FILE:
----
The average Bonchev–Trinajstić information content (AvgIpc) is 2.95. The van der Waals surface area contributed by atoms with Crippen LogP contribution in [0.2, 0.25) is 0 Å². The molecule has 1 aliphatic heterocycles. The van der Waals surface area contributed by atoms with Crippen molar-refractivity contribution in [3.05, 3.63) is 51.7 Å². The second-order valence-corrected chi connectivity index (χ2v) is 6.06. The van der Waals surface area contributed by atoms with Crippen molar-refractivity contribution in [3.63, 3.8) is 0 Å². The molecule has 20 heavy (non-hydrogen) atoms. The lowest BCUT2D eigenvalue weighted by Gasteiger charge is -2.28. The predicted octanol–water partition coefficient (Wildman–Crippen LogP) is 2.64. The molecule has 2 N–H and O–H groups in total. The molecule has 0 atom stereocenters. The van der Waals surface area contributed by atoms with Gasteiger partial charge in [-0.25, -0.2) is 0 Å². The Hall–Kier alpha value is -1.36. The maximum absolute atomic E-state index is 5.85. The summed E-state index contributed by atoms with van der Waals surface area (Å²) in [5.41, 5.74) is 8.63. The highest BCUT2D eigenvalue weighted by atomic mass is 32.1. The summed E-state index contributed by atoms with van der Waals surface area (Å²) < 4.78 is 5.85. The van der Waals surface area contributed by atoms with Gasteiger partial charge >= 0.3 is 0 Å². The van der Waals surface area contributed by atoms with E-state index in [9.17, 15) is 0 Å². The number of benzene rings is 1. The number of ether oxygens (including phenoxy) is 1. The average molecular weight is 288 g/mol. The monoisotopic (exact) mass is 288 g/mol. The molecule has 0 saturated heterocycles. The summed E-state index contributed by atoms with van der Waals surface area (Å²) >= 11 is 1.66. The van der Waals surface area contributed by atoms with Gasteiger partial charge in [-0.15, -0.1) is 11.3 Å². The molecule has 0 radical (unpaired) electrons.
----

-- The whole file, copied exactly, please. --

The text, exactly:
The average Bonchev–Trinajstić information content (AvgIpc) is 2.95. The van der Waals surface area contributed by atoms with Crippen LogP contribution in [0.2, 0.25) is 0 Å². The molecule has 1 aliphatic heterocycles. The van der Waals surface area contributed by atoms with Crippen molar-refractivity contribution in [3.05, 3.63) is 51.7 Å². The second-order valence-corrected chi connectivity index (χ2v) is 6.06. The van der Waals surface area contributed by atoms with Crippen molar-refractivity contribution in [3.63, 3.8) is 0 Å². The molecule has 20 heavy (non-hydrogen) atoms. The lowest BCUT2D eigenvalue weighted by Gasteiger charge is -2.28. The predicted octanol–water partition coefficient (Wildman–Crippen LogP) is 2.64. The molecule has 2 N–H and O–H groups in total. The molecule has 0 atom stereocenters. The van der Waals surface area contributed by atoms with Gasteiger partial charge in [-0.25, -0.2) is 0 Å². The Hall–Kier alpha value is -1.36. The maximum absolute atomic E-state index is 5.85. The summed E-state index contributed by atoms with van der Waals surface area (Å²) in [5.41, 5.74) is 8.63. The highest BCUT2D eigenvalue weighted by atomic mass is 32.1. The summed E-state index contributed by atoms with van der Waals surface area (Å²) < 4.78 is 5.85. The van der Waals surface area contributed by atoms with Gasteiger partial charge >= 0.3 is 0 Å². The van der Waals surface area contributed by atoms with E-state index in [9.17, 15) is 0 Å². The number of benzene rings is 1. The number of ether oxygens (including phenoxy) is 1. The average molecular weight is 288 g/mol. The monoisotopic (exact) mass is 288 g/mol. The molecule has 0 saturated heterocycles. The summed E-state index contributed by atoms with van der Waals surface area (Å²) >= 11 is 1.66. The van der Waals surface area contributed by atoms with Gasteiger partial charge in [-0.15, -0.1) is 11.3 Å². The molecule has 0 radical (unpaired) electrons.